I grew up in Los Angeles, where I once frequented goth/industrial clubs like Kontrol Faktory and Helter Skelter. I was introduced to the post-industrial/EBM genre at places such as these, and as a result, I think I’ll always have a soft spot for synth-driven 4/4 beats with vocoded vocals.
I have little doubt that this nostalgia influenced my reaction to Reverse//Human, the newest release from the Opposer Divine on Slovakia’s under-the-radar label Aliens Production. In many ways, Reverse//Human is a perfect example of Aliens Production’s trademark sound: retro electronic structures with scattered modern details. The production is undeniably modern and razor-sharp, but the sound is purposefully and stubbornly ripped from decades past. It’s easy to draw comparisons to classic EBM bands like Mentallo & the Fixer and Decoded Feedback, but while the Opposer Divine’s sole member, Boris Mutina, is clearly a fan of bands such as these, he adds elements of twenty-first century ambient, IDM, and glitch to enhance and update the familiar sound.
“Human Animal” seems ripped from the heyday of labels like Metropolis Records and Zoth Ommog: a club anthem with a driving beat, twinkling-light sequences, moody synths, and distorted whispering vocals. It’s more contemplative and aesthetic than many of the club staples of the past, and despite the track’s energy, it sets the stage for the album’s feel. Mutina is also indebted to label-mates Disharmony—the underrated duo who also head Aliens Production—for the emphasis on slow pace and glittering electronic details that flutter about like a swarm of digital moths. The atmosphere of Reverse//Human is degrees brighter than the apocalyptic feel defining so many past genre entries. On tracks such as “Reverse,” the similarity between the sound of the two bands is quite striking, but Disharmony has been refining its IDM/electro template for years and is a fine act to follow. Mutina isn’t (yet) as experimentally minded as Disharmony, sticking to reliance on beats overlaid with programmed detail, but he’s certainly got the basics down.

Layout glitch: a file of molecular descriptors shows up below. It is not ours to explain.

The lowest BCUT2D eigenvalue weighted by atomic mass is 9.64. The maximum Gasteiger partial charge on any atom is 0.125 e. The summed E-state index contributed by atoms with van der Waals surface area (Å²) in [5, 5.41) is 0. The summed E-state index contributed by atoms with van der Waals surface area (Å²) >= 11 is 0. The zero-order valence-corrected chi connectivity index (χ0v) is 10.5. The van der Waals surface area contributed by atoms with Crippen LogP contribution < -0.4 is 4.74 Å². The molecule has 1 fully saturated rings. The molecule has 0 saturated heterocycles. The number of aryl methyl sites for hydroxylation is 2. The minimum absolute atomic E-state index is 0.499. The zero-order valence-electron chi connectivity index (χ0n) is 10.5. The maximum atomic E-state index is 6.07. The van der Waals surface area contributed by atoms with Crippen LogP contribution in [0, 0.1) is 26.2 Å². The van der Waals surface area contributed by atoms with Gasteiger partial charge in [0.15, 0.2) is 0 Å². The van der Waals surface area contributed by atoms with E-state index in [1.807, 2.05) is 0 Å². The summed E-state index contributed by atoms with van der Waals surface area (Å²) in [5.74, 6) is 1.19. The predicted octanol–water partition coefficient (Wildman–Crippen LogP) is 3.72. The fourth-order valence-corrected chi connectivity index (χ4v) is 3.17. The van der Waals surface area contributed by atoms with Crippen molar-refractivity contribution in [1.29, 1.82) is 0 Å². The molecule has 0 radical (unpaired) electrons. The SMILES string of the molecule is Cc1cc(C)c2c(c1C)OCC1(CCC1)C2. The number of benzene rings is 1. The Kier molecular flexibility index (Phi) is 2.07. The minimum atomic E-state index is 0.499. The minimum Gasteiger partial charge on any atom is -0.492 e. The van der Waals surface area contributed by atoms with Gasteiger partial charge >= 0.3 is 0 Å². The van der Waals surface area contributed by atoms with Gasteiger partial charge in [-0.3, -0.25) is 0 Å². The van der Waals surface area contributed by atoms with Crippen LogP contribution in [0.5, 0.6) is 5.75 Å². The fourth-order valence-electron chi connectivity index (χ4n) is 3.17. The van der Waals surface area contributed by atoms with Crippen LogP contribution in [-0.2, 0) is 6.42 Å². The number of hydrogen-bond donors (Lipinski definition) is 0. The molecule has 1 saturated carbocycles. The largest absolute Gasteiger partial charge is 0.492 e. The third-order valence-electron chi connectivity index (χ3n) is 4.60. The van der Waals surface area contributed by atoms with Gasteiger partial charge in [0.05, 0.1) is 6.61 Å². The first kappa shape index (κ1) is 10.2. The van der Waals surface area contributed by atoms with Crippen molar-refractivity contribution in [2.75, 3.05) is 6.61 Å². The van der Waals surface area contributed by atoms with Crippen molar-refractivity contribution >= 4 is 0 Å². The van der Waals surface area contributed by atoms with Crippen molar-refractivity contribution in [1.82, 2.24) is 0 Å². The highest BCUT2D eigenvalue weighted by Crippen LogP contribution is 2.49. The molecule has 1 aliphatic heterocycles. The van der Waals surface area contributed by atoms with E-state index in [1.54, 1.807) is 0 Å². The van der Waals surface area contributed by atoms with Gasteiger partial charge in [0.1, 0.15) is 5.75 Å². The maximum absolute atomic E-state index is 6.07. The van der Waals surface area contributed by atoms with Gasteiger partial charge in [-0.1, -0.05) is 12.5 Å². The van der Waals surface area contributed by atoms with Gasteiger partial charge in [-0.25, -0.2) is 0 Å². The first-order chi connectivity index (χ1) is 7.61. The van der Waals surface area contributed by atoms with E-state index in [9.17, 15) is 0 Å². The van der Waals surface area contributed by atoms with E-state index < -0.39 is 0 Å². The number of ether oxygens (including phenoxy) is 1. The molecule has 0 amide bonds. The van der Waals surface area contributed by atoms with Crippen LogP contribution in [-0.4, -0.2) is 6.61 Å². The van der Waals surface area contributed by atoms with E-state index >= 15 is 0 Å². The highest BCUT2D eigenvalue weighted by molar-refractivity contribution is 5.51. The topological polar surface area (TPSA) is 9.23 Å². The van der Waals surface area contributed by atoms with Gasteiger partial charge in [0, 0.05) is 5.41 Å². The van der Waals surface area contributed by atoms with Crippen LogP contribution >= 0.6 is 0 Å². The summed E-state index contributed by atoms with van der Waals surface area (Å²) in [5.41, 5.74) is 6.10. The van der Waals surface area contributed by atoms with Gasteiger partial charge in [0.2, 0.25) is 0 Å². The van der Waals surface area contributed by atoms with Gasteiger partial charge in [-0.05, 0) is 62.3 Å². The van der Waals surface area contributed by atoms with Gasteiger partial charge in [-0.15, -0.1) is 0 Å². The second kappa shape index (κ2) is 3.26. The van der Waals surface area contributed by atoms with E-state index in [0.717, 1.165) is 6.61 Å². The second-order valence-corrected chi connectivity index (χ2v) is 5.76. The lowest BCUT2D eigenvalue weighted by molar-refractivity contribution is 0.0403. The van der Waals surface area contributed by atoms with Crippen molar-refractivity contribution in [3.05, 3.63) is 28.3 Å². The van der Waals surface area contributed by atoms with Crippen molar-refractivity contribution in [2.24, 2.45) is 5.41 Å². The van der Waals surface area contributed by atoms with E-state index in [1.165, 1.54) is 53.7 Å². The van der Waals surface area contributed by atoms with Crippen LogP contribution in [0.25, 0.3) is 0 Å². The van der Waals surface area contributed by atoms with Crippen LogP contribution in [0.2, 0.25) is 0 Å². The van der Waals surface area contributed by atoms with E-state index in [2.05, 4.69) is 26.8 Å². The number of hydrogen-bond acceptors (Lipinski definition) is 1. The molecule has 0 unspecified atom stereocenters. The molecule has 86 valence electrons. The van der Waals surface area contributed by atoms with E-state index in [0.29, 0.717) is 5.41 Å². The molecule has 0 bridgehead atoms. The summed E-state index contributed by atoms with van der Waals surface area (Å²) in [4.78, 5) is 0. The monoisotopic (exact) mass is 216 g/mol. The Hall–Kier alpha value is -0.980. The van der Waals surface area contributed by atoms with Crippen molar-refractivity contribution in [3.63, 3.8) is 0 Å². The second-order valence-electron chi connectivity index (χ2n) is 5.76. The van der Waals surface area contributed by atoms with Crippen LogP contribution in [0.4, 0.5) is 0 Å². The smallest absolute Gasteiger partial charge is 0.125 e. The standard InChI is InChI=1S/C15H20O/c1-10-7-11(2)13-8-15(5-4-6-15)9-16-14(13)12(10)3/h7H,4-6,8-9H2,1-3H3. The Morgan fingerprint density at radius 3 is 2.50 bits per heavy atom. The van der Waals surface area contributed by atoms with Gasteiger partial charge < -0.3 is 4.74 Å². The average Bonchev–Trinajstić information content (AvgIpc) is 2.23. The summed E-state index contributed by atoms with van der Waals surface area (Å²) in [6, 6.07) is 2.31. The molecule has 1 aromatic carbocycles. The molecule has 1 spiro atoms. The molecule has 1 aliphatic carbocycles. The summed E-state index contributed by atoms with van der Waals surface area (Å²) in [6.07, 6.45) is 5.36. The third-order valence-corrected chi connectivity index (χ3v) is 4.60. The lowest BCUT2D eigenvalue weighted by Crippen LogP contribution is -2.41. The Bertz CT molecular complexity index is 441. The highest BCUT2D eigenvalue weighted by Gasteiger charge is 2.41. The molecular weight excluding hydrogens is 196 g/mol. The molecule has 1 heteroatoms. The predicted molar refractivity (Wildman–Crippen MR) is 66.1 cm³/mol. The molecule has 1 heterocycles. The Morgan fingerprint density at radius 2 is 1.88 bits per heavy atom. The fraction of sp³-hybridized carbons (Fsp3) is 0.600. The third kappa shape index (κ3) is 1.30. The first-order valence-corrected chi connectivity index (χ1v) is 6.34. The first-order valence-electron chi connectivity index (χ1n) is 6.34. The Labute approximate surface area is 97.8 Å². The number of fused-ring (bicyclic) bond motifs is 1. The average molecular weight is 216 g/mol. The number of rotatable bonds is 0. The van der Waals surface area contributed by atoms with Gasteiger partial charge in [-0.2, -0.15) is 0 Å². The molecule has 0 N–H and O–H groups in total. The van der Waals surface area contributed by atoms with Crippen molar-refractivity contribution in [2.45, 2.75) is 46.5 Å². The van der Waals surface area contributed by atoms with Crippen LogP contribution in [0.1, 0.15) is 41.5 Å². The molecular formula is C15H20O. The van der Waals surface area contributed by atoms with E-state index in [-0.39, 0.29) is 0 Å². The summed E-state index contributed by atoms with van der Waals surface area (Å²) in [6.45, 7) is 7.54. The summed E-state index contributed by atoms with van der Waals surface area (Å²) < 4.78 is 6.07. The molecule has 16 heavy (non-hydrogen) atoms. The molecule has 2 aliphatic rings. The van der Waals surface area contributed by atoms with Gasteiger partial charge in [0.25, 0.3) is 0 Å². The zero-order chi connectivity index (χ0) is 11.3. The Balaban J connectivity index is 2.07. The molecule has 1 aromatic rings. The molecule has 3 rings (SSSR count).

The Opposer Divine works best when the tempo is increased, further separating itself from its influences. Even then, tracks like “War” are aimed for something in addition to the dancefloor, thanks to the lengthy breaks where Mutina lets the ambiance take over. The vocals are so heavily distorted that the lyrics are all but indistinguishable, but I’ve always considered this style of vocal to be an added rhythmic and aesthetic element more than a language-based message. From what I’m able to understand, Reverse//Human seems to contain lyrics focusing on emotional and human elements rather than the sci-fi and mass-murder poetry that’s been done to death in the genre. This is another common trend for Aliens Production releases, and it’s a welcome one.
As the album plays, the formula starts to feel a bit familiar. Mutina’s vocals feature the same style of distortion throughout, and the percussion and sequencing follow largely the same sound as well. Three instrumental tracks, “Ice Planet,” “Arrival,” and “Deceit of the Saints,” help break things up, but the second half of Reverse//Human isn’t quite as satisfying as the first, as our expectations aren’t nudged in quite the same way and the tracks start to sound a bit too similar.
Minor quibbles aside, I found Reverse//Human to be an enjoyable throwback with enough modern studio stylings to keep the listening experience from becoming stale. The Opposer Divine’s second release for Aliens Production is a formulaic one, but the formula is solid as bedrock. Mutina is clearly evolving as an artist, refining and streamlining his programming and songwriting into an impressive retro-future hybrid. Listen to how the classic keyboard chord shifts, slow sledgehammer beat, and mangled vocals of “Magnetic Shield” reach a thrilling crescendo of drama-soaked post-industrial glory, and whether or not you have any exposure to underground club-based industrial music, I bet you’ll dig it.
05) Ice Planet
06) Magnetic Shield
08) Last Messiah
09) This Is It
11) Deceit of the Saints